Insurance Reform, Not Executive Orders, Is the Best Tool to Protect U.S. Patients and U.S. Pharmaceutical Innovation
With today’s Aug. 24 deadline looming, it’s important to explain how President Trump’s “most favored nations” executive order to purportedly lower drug prices would actually backfire, and hurt patients both at home and abroad.
The order, which ties prices for certain drugs paid for by Medicare to the lowest prices paid in other countries, including Canada and much of Europe, also conspicuously ignores the real problems faced by the American healthcare system.
Trump says that “Americans are funding the enormous cost of drug research and development for the entire planet,” which is why he doesn’t like that other countries are getting lower prices.
The trouble is that the president is wrong. Right now, other countries do pitch in – and his new order isn’t going to make other countries pay their fair share for pharmaceutical R&D.
Instead, it’s going to result in them paying no share at all.
Even a bad roommate that chips in a bit of money here and there helps defray the cost of a mortgage. For drug companies, some profit from Europe and elsewhere is better than nothing. In the meantime, Americans continue to benefit as Europeans, Canadians, and many others defray at least some cost of paying off the mortgage on pharmaceutical innovations that American patients need.
But instead of ensuring that Americans pay less for drugs, Trump’s order – while intending to “import” prices from abroad – would actually force companies to “export” U.S. prices for drugs to other countries in an attempt to protect their most important market. And when European and other countries refuse to pay, patients suffer the world over.
Turning Europe and Canada into entirely untapped markets would mean that instead of benefiting from other countries pitching in for, as President Trump has said, “the enormous cost of drug research and development,” Trump’s order will leave America standing by itself to shoulder those costs.
The downstream impact is obvious: because he doesn’t seem to understand basic economics, the president’s “favored nations” order would literally cost Americans more.
The dynamic is pretty simple. To make up for the loss of revenue in Europe, Canada and elsewhere, pharmaceutical companies would respond by raising US drug prices higher than they already are. And given our dysfunctional healthcare system, this would translate directly into higher out-of-pocket drug costs for the people that Trump claims to be fighting for.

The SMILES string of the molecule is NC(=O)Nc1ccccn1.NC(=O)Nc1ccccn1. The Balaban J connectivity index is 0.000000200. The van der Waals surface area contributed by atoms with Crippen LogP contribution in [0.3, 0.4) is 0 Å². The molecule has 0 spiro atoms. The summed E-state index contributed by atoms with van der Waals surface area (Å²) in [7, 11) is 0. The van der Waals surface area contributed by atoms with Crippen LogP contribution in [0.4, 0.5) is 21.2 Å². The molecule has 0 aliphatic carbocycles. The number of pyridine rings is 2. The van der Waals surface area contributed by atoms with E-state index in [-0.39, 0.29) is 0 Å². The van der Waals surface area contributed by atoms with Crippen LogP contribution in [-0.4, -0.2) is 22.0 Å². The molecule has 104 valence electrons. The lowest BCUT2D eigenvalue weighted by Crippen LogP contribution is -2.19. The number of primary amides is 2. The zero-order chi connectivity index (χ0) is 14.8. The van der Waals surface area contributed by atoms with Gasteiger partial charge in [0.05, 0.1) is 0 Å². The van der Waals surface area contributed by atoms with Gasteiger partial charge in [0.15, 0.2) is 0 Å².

Other nations have demonstrated that they’re willing to deny life-saving medicines to their citizens on the basis of cost. They have demonstrated that they’re willing to wait longer for access to new, lifesaving drugs – even when they do eventually decide they’re worth paying for.
Those kinds of price controls are simply un-American and mistakes we do not want to import or normalize.
Nevertheless, since President Trump’s orders do nothing to lower out-of-pocket costs, Americans would still be saddled with high deductibles and copays.
Some might be inclined to just fall back on blaming the drug industry, mistaking high drug prices for large profits. But the drug industry’s collective profits are only 10-12% of revenues when the successful companies are combined with all the unprofitable biotechs still investing tremendous amounts of money, at risk, on developing new drugs, including treatments and vaccines for COVID-19.
Because drugs eventually go generic, in order to stay in business, drug companies have to invent new drugs that Americans need. If they don’t invent, they die.
Meanwhile, insurance companies invent nothing. Insurance companies generated greater profits when COVID-19 struck because they were able to continue collecting monthly premium payments while patients stopped going to doctors and getting treatments. Even in the pandemic when so many people had to sacrifice so much, insurers still had the gall to reject coverage for COVID-19 testing and care when people got sick.
The diagnosis for what ails America is clear – our health insurance plans.
What the president could do – but hasn’t done – is push for all Americans to have insurance with low out-of-pocket costs. He might also consider eliminating out-of-pocket costs for drugs when there is no clinically equivalent, inexpensive, high-quality, generic alternative.
This, however, would require an acknowledgement of a simple but elusive truth: what makes any aspect of healthcare affordable for patients is a function of the insurance they have. If an insurance plan sticks patients with massive out-of-pocket costs, then treatment is expensive and inaccessible. If an insurance plan covers treatment fully, treatment is accessible.
The bottom line: America needs insurance reform. We need our next president and Congress to reform health insurance so that Americans’ insurance plans actually offer what they advertise – affordable access to healthcare.
Peter Kolchinsky, a biotechnology investor and scientist, is Managing Partner of RA Capital Management, L.P., and author of The Great American Drug Deal.